Selection of cross-reactive T cells by commensal and food-derived yeasts drives cytotoxic TH1 cell responses in Crohn’s disease.


Gabriela Rios Martini, Ekaterina Tikhonova, Elisa Rosati, Meghan Bialt DeCelie, Laura Katharina Sievers, Florian Tran, Matthias Lessing, Arne Bergfeld, Sophia Hinz, Susanna Nikolaus, Julia Kümpers, Anna Matysiak, Philipp Hofmann, Carina Saggau, Stephan Schneiders, Ann-Kristin Kamps, Gunnar Jacobs, Wolfgang Lieb, Jochen Maul, Britta Siegmund, Barbara Seegers, Holger Hinrichsen, Hans-Heinrich Oberg, Daniela Wesch, Stefan Bereswill, Markus M Heimesaat, Jan Rupp, Olaf Kniemeyer, Axel A Brakhage, Sascha Brunke, Bernhard Hube, Konrad Aden, Andre Franke, Iliyan D Iliev, Alexander Scheffold, Stefan Schreiber, Petra Bacher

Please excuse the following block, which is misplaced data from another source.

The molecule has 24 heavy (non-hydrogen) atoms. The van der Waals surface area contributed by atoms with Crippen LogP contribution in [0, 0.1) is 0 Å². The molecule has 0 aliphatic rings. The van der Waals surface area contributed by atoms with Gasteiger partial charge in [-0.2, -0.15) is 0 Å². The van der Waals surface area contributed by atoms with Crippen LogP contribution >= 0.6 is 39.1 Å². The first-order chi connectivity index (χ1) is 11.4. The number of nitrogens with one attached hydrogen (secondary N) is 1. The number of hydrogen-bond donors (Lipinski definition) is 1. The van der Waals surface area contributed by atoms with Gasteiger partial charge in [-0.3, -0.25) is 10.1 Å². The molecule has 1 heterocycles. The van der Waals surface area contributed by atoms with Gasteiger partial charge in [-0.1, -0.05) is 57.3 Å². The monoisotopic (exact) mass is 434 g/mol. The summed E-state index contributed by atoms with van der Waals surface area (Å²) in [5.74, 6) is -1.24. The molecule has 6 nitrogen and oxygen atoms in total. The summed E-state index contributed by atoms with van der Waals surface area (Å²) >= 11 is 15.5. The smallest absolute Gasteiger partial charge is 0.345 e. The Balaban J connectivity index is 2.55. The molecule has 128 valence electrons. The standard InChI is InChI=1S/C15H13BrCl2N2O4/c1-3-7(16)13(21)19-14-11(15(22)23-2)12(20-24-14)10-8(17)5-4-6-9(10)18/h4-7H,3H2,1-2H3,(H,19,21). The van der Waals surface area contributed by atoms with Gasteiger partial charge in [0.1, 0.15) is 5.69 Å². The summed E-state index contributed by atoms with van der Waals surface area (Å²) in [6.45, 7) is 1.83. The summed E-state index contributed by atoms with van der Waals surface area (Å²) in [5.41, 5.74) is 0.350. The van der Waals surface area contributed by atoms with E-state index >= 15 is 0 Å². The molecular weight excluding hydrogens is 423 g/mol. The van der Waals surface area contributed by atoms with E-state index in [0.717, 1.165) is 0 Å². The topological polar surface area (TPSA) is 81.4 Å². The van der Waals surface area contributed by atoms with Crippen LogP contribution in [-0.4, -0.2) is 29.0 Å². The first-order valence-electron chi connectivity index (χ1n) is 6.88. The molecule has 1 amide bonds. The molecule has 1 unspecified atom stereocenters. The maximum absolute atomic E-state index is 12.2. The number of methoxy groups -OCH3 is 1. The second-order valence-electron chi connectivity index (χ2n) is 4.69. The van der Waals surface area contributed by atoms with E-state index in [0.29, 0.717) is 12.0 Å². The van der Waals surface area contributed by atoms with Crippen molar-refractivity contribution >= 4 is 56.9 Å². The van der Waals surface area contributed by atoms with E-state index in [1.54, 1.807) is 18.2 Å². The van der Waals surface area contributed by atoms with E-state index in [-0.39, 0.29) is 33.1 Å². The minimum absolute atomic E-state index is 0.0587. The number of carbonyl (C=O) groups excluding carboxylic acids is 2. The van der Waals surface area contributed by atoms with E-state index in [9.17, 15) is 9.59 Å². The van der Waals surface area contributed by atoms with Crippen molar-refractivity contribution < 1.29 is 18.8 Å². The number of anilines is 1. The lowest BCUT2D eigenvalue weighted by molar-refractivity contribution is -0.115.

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Aberrant CD4+ T cell reactivity against intestinal microorganisms is considered to drive mucosal inflammation in inflammatory bowel diseases. The disease-relevant microbial species and the corresponding microorganism-specific, pathogenic T cell phenotypes remain largely unknown. In the present study, we identified common gut commensal and food-derived yeasts, as direct activators of altered CD4+ T cell reactions in patients with Crohn’s disease (CD). Yeast-responsive CD4+ T cells in CD display a cytotoxic T helper cell (TH1 cell) phenotype and show selective expansion of T cell clones that are highly cross-reactive to several commensal, as well as food-derived, fungal species. This indicates cross-reactive T cell selection by repeated encounter with conserved fungal antigens in the context of chronic intestinal disease. Our results highlighted a role of yeasts as drivers of aberrant CD4+ T cell reactivity in patients with CD and suggest that both gut-resident fungal commensals and daily dietary intake of yeasts might contribute to chronic activation of inflammatory CD4+ T cell responses in patients with CD.